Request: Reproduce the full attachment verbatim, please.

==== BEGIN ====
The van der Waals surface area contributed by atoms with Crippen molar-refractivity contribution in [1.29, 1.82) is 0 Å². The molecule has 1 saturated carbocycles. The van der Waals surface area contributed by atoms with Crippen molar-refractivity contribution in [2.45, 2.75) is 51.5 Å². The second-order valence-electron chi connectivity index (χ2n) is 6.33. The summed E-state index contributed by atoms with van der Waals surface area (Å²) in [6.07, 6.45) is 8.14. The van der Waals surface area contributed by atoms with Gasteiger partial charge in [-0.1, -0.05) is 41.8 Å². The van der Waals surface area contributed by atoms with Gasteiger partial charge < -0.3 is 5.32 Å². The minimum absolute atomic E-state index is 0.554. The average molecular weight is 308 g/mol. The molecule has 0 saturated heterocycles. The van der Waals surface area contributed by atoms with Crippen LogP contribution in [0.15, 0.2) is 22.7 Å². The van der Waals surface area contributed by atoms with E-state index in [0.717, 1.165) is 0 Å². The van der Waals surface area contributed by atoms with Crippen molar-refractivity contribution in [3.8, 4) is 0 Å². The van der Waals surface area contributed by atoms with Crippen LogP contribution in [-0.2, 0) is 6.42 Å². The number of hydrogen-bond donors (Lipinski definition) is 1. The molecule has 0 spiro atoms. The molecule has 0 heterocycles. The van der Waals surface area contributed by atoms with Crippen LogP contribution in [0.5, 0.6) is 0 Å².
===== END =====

The van der Waals surface area contributed by atoms with Crippen molar-refractivity contribution in [1.29, 1.82) is 0 Å². The molecule has 1 saturated carbocycles. The van der Waals surface area contributed by atoms with Crippen molar-refractivity contribution in [2.45, 2.75) is 51.5 Å². The second-order valence-electron chi connectivity index (χ2n) is 6.33. The summed E-state index contributed by atoms with van der Waals surface area (Å²) in [6.07, 6.45) is 8.14. The van der Waals surface area contributed by atoms with Gasteiger partial charge in [-0.1, -0.05) is 41.8 Å². The van der Waals surface area contributed by atoms with Gasteiger partial charge < -0.3 is 5.32 Å². The minimum absolute atomic E-state index is 0.554. The average molecular weight is 308 g/mol. The molecule has 0 saturated heterocycles. The van der Waals surface area contributed by atoms with Crippen LogP contribution in [0.15, 0.2) is 22.7 Å². The van der Waals surface area contributed by atoms with E-state index in [0.717, 1.165) is 0 Å². The van der Waals surface area contributed by atoms with Crippen molar-refractivity contribution in [3.8, 4) is 0 Å². The van der Waals surface area contributed by atoms with Crippen LogP contribution in [-0.2, 0) is 6.42 Å². The number of hydrogen-bond donors (Lipinski definition) is 1. The molecule has 0 spiro atoms. The molecule has 0 heterocycles. The van der Waals surface area contributed by atoms with Crippen LogP contribution in [0.5, 0.6) is 0 Å².